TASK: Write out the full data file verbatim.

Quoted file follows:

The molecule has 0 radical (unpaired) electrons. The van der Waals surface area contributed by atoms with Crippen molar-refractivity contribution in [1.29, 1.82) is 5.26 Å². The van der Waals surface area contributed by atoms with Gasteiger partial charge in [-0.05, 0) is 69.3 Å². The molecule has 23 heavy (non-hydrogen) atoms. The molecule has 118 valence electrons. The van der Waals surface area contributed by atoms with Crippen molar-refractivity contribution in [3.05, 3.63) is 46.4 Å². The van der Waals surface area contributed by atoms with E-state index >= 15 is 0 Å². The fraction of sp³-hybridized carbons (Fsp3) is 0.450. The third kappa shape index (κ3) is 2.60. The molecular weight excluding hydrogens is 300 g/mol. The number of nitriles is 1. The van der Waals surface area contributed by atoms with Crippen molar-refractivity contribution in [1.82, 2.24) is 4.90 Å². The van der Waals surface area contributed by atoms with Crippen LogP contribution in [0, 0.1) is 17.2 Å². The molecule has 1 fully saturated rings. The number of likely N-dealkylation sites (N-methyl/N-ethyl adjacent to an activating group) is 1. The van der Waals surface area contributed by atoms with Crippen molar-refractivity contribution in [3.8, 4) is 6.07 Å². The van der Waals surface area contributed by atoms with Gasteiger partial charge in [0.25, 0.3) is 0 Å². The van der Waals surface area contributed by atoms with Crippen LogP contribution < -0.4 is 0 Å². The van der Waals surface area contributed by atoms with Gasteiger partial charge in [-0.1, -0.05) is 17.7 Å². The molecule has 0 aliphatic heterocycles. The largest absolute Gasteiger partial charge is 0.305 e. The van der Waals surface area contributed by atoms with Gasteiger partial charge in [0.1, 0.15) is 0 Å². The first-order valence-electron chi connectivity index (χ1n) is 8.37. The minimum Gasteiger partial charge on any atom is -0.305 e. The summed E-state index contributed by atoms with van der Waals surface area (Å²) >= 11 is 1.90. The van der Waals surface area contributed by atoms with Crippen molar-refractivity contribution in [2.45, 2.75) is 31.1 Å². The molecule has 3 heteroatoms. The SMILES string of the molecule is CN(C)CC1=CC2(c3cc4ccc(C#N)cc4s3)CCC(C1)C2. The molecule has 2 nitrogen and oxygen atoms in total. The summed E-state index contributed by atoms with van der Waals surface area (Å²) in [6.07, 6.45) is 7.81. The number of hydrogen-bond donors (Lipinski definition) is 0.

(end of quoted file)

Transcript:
The molecule has 0 radical (unpaired) electrons. The van der Waals surface area contributed by atoms with Crippen molar-refractivity contribution in [1.29, 1.82) is 5.26 Å². The van der Waals surface area contributed by atoms with Gasteiger partial charge in [-0.05, 0) is 69.3 Å². The molecule has 23 heavy (non-hydrogen) atoms. The molecule has 118 valence electrons. The van der Waals surface area contributed by atoms with Crippen molar-refractivity contribution in [3.05, 3.63) is 46.4 Å². The van der Waals surface area contributed by atoms with E-state index >= 15 is 0 Å². The fraction of sp³-hybridized carbons (Fsp3) is 0.450. The third kappa shape index (κ3) is 2.60. The molecular weight excluding hydrogens is 300 g/mol. The number of nitriles is 1. The van der Waals surface area contributed by atoms with Crippen molar-refractivity contribution in [1.82, 2.24) is 4.90 Å². The van der Waals surface area contributed by atoms with Crippen LogP contribution in [0, 0.1) is 17.2 Å². The molecule has 1 fully saturated rings. The number of likely N-dealkylation sites (N-methyl/N-ethyl adjacent to an activating group) is 1. The van der Waals surface area contributed by atoms with Crippen molar-refractivity contribution in [3.8, 4) is 6.07 Å². The van der Waals surface area contributed by atoms with Gasteiger partial charge in [0.25, 0.3) is 0 Å². The van der Waals surface area contributed by atoms with Crippen LogP contribution < -0.4 is 0 Å². The van der Waals surface area contributed by atoms with Gasteiger partial charge in [-0.1, -0.05) is 17.7 Å². The molecule has 0 aliphatic heterocycles. The largest absolute Gasteiger partial charge is 0.305 e. The van der Waals surface area contributed by atoms with Gasteiger partial charge in [0.1, 0.15) is 0 Å². The first-order valence-electron chi connectivity index (χ1n) is 8.37. The minimum Gasteiger partial charge on any atom is -0.305 e. The summed E-state index contributed by atoms with van der Waals surface area (Å²) >= 11 is 1.90. The van der Waals surface area contributed by atoms with Crippen molar-refractivity contribution in [2.45, 2.75) is 31.1 Å². The molecule has 3 heteroatoms. The SMILES string of the molecule is CN(C)CC1=CC2(c3cc4ccc(C#N)cc4s3)CCC(C1)C2. The molecule has 2 nitrogen and oxygen atoms in total. The summed E-state index contributed by atoms with van der Waals surface area (Å²) in [6.07, 6.45) is 7.81. The number of hydrogen-bond donors (Lipinski definition) is 0.